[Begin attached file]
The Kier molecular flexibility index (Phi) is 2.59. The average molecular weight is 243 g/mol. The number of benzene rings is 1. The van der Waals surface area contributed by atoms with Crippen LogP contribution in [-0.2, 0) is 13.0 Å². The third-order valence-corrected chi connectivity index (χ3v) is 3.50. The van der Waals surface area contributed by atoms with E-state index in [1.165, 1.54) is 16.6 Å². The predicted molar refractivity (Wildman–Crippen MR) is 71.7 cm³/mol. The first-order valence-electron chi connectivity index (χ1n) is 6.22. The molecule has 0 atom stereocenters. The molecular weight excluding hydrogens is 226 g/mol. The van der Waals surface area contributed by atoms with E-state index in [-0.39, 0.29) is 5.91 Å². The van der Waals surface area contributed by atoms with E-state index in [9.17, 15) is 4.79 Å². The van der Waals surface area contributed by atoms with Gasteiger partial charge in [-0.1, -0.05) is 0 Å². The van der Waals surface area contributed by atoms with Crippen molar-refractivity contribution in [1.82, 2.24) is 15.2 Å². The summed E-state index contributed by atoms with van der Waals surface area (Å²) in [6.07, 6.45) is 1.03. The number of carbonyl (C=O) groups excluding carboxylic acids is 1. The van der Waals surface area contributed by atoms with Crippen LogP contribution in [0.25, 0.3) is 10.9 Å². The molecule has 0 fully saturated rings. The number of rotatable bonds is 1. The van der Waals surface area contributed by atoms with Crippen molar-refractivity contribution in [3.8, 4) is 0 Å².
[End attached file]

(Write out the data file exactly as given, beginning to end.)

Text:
The Kier molecular flexibility index (Phi) is 2.59. The average molecular weight is 243 g/mol. The number of benzene rings is 1. The van der Waals surface area contributed by atoms with Crippen LogP contribution in [-0.2, 0) is 13.0 Å². The third-order valence-corrected chi connectivity index (χ3v) is 3.50. The van der Waals surface area contributed by atoms with E-state index in [1.165, 1.54) is 16.6 Å². The predicted molar refractivity (Wildman–Crippen MR) is 71.7 cm³/mol. The first-order valence-electron chi connectivity index (χ1n) is 6.22. The molecule has 0 atom stereocenters. The molecular weight excluding hydrogens is 226 g/mol. The van der Waals surface area contributed by atoms with E-state index in [-0.39, 0.29) is 5.91 Å². The van der Waals surface area contributed by atoms with E-state index in [9.17, 15) is 4.79 Å². The van der Waals surface area contributed by atoms with Gasteiger partial charge in [-0.1, -0.05) is 0 Å². The van der Waals surface area contributed by atoms with Crippen molar-refractivity contribution in [1.82, 2.24) is 15.2 Å². The summed E-state index contributed by atoms with van der Waals surface area (Å²) in [6.07, 6.45) is 1.03. The number of carbonyl (C=O) groups excluding carboxylic acids is 1. The van der Waals surface area contributed by atoms with Crippen LogP contribution in [0.25, 0.3) is 10.9 Å². The molecule has 0 fully saturated rings. The number of rotatable bonds is 1. The van der Waals surface area contributed by atoms with Crippen molar-refractivity contribution in [3.8, 4) is 0 Å².